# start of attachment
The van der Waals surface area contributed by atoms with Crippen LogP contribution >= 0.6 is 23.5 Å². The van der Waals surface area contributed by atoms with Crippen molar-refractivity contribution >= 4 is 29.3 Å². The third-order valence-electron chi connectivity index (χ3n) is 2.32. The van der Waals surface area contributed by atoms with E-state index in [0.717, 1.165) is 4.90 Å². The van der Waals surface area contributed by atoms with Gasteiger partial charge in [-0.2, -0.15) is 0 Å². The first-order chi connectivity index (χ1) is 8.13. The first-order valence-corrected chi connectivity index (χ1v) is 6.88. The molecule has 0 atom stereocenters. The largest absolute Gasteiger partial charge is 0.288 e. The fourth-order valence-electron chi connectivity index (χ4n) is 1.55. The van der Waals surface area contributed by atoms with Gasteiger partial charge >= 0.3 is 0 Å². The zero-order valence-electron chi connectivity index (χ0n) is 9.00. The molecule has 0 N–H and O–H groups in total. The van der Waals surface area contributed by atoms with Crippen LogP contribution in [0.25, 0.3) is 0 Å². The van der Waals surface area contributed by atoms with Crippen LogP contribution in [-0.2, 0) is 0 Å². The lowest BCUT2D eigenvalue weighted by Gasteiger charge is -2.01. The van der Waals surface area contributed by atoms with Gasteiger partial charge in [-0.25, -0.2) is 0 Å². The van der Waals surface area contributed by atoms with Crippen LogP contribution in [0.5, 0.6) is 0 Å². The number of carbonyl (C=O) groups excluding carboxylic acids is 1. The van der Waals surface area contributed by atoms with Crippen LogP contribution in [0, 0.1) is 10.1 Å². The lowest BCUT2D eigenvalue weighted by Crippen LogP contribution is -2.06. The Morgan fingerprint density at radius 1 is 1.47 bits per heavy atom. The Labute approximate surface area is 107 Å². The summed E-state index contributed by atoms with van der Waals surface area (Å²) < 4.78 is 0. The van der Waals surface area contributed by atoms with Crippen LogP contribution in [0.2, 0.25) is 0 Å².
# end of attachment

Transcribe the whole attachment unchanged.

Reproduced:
The van der Waals surface area contributed by atoms with Crippen LogP contribution >= 0.6 is 23.5 Å². The van der Waals surface area contributed by atoms with Crippen molar-refractivity contribution >= 4 is 29.3 Å². The third-order valence-electron chi connectivity index (χ3n) is 2.32. The van der Waals surface area contributed by atoms with E-state index in [0.717, 1.165) is 4.90 Å². The van der Waals surface area contributed by atoms with Gasteiger partial charge in [-0.2, -0.15) is 0 Å². The first-order chi connectivity index (χ1) is 8.13. The first-order valence-corrected chi connectivity index (χ1v) is 6.88. The molecule has 0 atom stereocenters. The largest absolute Gasteiger partial charge is 0.288 e. The fourth-order valence-electron chi connectivity index (χ4n) is 1.55. The van der Waals surface area contributed by atoms with Gasteiger partial charge >= 0.3 is 0 Å². The zero-order valence-electron chi connectivity index (χ0n) is 9.00. The molecule has 0 N–H and O–H groups in total. The van der Waals surface area contributed by atoms with Crippen LogP contribution in [0.25, 0.3) is 0 Å². The van der Waals surface area contributed by atoms with Crippen LogP contribution in [-0.2, 0) is 0 Å². The lowest BCUT2D eigenvalue weighted by Gasteiger charge is -2.01. The van der Waals surface area contributed by atoms with Gasteiger partial charge in [-0.25, -0.2) is 0 Å². The van der Waals surface area contributed by atoms with Crippen LogP contribution in [0.5, 0.6) is 0 Å². The number of carbonyl (C=O) groups excluding carboxylic acids is 1. The van der Waals surface area contributed by atoms with Crippen LogP contribution in [0, 0.1) is 10.1 Å². The lowest BCUT2D eigenvalue weighted by Crippen LogP contribution is -2.06. The Morgan fingerprint density at radius 1 is 1.47 bits per heavy atom. The Labute approximate surface area is 107 Å². The summed E-state index contributed by atoms with van der Waals surface area (Å²) < 4.78 is 0. The van der Waals surface area contributed by atoms with Crippen LogP contribution in [0.2, 0.25) is 0 Å².